The tour explained what Berlin was like before the Nazis. It must have been one of the most tolerant and liberal cities anywhere. For example there were hundreds of gay and lesbian bars and it was possible to live an openly gay lifestyle here.  Think of the movie ‘Cabaret’. Jews were well integrated into German society. Which makes it all the more remarkable that the Nazis could transform society so radically and so rapidly. We stopped by the Reichstag where the guide explained how it is thought the Nazis engineered a fire in order to seize ‘emergency powers’.  Within a month of coming to power Hitler had dissolved Parliament and within 2 or 3 months the first concentration camps had opened, with his political opponents being the first batch of inmates.

Our Third Reich tour included exhibits of the mad and egomaniacal aspects of Nazi rule, such as a ‘prayer’ to Hitler which young children were encouraged to recite before bed each night. I couldn’t read all the German, but the gist of it was along these lines: ‘I love you Fuhrer, just as I love mummy and daddy’.  ‘You protect me Fuhrer, just as mummy and daddy do’. Nauseating and sinister stuff for sure!

On this tour we were also shown the places where some of the famous assassination attempts on Hitler were planned. I had no idea that there were 42 attempts on Hitler’s life.  Presumably surviving all of these must have strengthened his belief that he was protected by divine providence or some similar force. The tour ended at a non-descript place behind an old East German communist-era apartment block where the bodies of Hitler and Eva Braun were supposedly burned.  The actual Chancellery and bunker were on this location but were destroyed by the Soviets and no longer exist. Some of the red marble from Hitler’s chancellery was used to build the Soviet War Memorial, one of the subway stations and other buildings that went up after the war was over.

We were also told how strict the German laws are about the display of Nazi symbols and paraphernalia. For example, it is against the law to display a Swastika, and a tourist was recently arrested for getting his photo taken giving the Nazi salute at the Brandenburg Gate.  At the same time, Germany continues to have a significant problem with right-wing extremists and neo-Nazis, especially in the economically depressed regions of the former East Germany. The same is true in other parts of the former Soviet empire. On tonight’s German news there was a story about neo-Nazis being arrested for possession of weapons in one of the former East German states near Berlin. I gather these groups often operate in the guise of football hooligans who beat and harass blacks and other immigrants.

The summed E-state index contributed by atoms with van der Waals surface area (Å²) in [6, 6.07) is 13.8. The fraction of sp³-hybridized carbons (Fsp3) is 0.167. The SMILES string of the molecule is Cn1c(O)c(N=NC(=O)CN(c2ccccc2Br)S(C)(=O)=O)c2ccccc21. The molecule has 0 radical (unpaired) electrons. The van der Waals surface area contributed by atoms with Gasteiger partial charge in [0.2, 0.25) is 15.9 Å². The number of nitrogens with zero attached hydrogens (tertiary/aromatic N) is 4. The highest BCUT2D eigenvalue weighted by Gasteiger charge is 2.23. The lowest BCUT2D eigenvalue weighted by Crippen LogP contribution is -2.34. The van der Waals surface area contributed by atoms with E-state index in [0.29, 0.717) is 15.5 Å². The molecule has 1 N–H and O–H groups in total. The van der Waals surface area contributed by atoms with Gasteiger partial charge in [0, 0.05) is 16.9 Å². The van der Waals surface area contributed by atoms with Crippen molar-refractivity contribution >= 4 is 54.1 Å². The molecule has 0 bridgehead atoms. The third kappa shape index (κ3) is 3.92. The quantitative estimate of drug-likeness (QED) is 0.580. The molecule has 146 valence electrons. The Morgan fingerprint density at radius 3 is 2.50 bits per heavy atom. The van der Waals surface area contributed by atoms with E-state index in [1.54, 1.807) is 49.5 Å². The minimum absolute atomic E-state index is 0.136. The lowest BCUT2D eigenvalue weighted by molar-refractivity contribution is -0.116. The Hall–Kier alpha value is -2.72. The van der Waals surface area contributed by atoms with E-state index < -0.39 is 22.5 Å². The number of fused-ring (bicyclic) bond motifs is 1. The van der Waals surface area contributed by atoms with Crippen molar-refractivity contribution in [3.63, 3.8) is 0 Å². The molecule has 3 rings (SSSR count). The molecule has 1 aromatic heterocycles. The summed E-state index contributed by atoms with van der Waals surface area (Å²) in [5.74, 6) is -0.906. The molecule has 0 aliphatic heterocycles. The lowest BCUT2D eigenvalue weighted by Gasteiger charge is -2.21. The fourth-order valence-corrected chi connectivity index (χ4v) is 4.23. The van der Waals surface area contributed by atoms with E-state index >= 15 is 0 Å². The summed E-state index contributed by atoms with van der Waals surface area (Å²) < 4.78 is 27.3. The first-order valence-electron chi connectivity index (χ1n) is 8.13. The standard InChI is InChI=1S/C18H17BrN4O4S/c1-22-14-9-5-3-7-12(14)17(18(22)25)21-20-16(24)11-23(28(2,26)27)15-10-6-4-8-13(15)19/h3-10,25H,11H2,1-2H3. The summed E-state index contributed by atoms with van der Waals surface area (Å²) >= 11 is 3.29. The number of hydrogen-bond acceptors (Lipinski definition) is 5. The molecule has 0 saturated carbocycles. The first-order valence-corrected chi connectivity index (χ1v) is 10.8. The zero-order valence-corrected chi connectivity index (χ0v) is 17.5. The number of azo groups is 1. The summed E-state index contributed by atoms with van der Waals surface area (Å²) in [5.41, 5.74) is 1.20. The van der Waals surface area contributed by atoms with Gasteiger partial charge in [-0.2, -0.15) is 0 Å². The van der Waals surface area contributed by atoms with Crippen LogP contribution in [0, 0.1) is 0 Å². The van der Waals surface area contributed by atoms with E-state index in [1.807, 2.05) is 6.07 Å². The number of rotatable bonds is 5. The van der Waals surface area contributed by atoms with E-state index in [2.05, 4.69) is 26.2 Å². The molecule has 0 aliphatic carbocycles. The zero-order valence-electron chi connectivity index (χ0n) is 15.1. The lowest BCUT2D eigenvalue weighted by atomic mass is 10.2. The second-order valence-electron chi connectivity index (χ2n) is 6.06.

Our other activities in Berlin include visiting the Pergamon Museum, which features many artifacts excavated from sites in Turkey and nearby regions – whole walls and massive altars etc. We were told that the Ottoman Empire donated these to Kaiser Wilhelm in the late 1800s.

While in Berlin we visited the ‘Border Experience Museum’ which is located in Friedrichstrasse Station. This was the only place where West Berliners were able to travel to East Berlin from. Depending on the climate between the two governments, family members might be allowed to visit their relatives in the East for a day trip. It was known as the ‘Hall of Tears’ or something like that, as when they parted after these brief visits, divided families could never be sure when they might see each other again. This also had exhibits about the many people killed trying to escape as well as videos of the joyous scenes when the Wall finally was opened in 1989.   

Today (our last day in Berlin) we visited the Memorial to the Murdered Jews of Europe which is located right near the Brandenburg Gate. This was a very sobering experience, even if not a lot of it was new information to us. Much of the exhibition focuses on the stores of five or six Jewish families and is very confronting and sad. There are copies of Nazi records outlining in specific detail the number of ‘Jews’, ‘Jewesses’ and ‘Jew Children’ killed in various ‘special operations’, as well as Gypsies and other groups targeted for extermination.  One of the maps featured a coffin symbol next to each of the towns this team had visited, giving the number of those killed at each site. For one or two of the towns in Latvia the notation ‘Jew Free’ appeared.  The chief of the killing squad was reporting back to headquarters how successful he and his men had been in their mission.   I think a survivor who emigrated to Australia was a major player in putting this memorial together.  Perhaps Ahmedinejad and other holocaust deniers should be brought here and made to tour the memorial, right in the heart of the place where these crimes were conceived and the orders to carry them out issued. 

Visiting this place is not a fun way to spend an afternoon but probably something everyone should do if they come here.

We have finished our Berlin visit now and will fly to Istanbul on Wednesday afternoon for a 4 day stay in Turkey. We were glad to have included Berlin on the itinerary and will look forward to visiting other regions of Germany on future trips.